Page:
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Review - Tokyo Paralympics: Festival of Love and Glory

To be completely honest, I hadn’t initially planned on watching Tokyo Paralympics: Festival of Love and Glory; if I had, I could have saved six bucks by purchasing an all-access pass (which bundles this movie, Youth: The 50th National High School Baseball Tournament, and The Chrysanthemum and the Guillotine into one convenient package) on Japan Society’s website. Eventually, though, I decided that taking advantage of the full “Aim for the Best: Sports in Japanese Cinema” experience was worth the added expense; the films featured in this retrospective are, after all, extremely rare, and it is highly unlikely that I will ever have the opportunity to see them again.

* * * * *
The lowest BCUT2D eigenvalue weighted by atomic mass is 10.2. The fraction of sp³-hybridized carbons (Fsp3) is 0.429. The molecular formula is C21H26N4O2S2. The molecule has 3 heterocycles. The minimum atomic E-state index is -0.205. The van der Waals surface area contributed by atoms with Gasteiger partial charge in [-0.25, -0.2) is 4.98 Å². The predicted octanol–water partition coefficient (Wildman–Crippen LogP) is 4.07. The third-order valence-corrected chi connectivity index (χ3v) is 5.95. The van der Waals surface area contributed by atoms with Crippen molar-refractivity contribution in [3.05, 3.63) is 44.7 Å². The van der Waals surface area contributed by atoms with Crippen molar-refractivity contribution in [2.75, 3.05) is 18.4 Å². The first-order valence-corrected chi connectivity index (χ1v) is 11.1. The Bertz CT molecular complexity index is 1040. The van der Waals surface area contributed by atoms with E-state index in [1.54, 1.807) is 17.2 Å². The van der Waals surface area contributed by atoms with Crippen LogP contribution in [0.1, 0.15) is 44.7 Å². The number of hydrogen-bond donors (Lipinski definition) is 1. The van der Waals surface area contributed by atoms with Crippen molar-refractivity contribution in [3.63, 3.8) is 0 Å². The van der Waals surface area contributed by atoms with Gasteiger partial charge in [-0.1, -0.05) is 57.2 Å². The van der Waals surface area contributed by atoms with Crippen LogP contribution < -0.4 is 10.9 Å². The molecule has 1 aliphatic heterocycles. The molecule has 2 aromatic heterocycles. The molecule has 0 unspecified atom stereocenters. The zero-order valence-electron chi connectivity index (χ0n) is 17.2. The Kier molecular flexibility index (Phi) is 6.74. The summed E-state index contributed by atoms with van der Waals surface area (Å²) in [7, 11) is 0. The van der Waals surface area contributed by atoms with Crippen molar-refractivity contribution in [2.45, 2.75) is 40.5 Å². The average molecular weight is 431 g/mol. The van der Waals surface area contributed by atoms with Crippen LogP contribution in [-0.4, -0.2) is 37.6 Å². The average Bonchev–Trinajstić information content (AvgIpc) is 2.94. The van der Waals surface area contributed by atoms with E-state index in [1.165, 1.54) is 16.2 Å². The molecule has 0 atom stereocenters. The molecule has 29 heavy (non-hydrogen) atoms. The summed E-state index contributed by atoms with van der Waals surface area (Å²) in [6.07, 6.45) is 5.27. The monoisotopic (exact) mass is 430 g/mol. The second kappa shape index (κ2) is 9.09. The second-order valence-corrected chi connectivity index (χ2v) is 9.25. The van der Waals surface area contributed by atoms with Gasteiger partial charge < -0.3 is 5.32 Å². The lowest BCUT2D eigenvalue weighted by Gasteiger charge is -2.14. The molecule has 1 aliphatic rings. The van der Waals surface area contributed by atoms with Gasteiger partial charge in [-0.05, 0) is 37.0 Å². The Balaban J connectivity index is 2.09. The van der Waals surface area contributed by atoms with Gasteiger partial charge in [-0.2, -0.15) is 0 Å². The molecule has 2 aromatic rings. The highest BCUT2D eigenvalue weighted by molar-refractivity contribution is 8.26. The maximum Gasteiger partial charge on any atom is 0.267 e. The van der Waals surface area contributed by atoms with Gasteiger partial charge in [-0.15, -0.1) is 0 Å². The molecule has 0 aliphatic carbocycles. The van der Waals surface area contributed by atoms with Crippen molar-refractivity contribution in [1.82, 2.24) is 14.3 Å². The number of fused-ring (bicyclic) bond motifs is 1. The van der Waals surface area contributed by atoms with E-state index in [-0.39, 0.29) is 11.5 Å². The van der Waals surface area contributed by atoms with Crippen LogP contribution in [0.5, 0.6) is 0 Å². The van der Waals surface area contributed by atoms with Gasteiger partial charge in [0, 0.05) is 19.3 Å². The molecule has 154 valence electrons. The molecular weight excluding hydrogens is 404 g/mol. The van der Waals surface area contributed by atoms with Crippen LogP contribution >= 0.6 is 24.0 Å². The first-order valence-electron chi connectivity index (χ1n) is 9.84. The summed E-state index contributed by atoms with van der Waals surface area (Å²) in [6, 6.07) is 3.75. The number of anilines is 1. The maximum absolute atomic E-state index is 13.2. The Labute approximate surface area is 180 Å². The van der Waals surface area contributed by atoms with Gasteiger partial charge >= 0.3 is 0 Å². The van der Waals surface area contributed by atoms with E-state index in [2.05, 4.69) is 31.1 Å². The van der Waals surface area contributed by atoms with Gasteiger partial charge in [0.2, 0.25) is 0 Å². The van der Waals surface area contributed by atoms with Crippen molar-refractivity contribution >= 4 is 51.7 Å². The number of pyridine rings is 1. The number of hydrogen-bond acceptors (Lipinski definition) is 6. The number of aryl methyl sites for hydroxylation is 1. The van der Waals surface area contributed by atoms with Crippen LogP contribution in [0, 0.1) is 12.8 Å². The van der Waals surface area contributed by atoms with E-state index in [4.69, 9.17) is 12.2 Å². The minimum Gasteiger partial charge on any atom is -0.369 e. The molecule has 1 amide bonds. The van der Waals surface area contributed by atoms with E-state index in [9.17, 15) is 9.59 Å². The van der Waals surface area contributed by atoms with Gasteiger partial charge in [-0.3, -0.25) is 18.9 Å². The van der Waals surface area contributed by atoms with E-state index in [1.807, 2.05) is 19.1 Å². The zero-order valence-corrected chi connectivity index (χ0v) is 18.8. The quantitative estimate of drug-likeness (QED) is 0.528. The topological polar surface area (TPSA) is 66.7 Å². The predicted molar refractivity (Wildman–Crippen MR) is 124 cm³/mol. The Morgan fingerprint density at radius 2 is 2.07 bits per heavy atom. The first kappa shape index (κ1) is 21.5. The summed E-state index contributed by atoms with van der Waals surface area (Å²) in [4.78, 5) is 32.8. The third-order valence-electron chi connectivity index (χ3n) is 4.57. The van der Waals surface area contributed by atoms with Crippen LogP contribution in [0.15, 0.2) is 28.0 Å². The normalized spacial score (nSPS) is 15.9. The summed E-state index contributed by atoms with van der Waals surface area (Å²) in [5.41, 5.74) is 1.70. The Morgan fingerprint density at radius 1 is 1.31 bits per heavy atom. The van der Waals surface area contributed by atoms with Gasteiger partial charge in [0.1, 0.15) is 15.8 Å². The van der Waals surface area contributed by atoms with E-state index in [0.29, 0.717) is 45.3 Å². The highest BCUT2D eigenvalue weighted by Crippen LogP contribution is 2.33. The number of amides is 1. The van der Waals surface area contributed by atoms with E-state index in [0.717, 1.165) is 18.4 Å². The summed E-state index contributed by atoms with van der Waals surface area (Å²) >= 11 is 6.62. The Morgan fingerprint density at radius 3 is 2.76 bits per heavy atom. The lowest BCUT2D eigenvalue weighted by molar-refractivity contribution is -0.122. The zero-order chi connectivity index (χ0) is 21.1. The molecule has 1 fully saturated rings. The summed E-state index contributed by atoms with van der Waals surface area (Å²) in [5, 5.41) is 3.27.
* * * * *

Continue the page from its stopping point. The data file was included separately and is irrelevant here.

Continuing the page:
While it’s nothing too spectacular, this long-forgotten documentary (which is, apparently, screening outside of its native country for the very first time) makes for a fascinating companion piece to the more lavishly-produced Tokyo Olympiad. Kimio Watanabe’s directorial style isn’t nearly as visually bold, ambitious, or innovative as Kon Ichikawa’s—he favors clean, static, symmetrical compositions and sentimental melodrama (some of which, I suspect, is at least partially staged and/or fictionalized)—but he still manages to have a bit of fun with his craft. He’s especially fond of match cuts; in one early sequence, for example, a series of shots of looping, interweaving highway overpasses dissolves into an image of the iconic Olympic rings.

This formal playfulness perfectly complements the uplifting, optimistic tone of the subject matter. When you consider its broader historical context, however, Tokyo Paralympics actually transcends its humble roots as a formulaic celebration of athleticism; because many of the competitors in 1964 were (according to the narrator) paralyzed veterans, this “inspirational sports doc” becomes a thoroughly compelling—and, ultimately, hopeful—meditation on the lingering scars of World War II.

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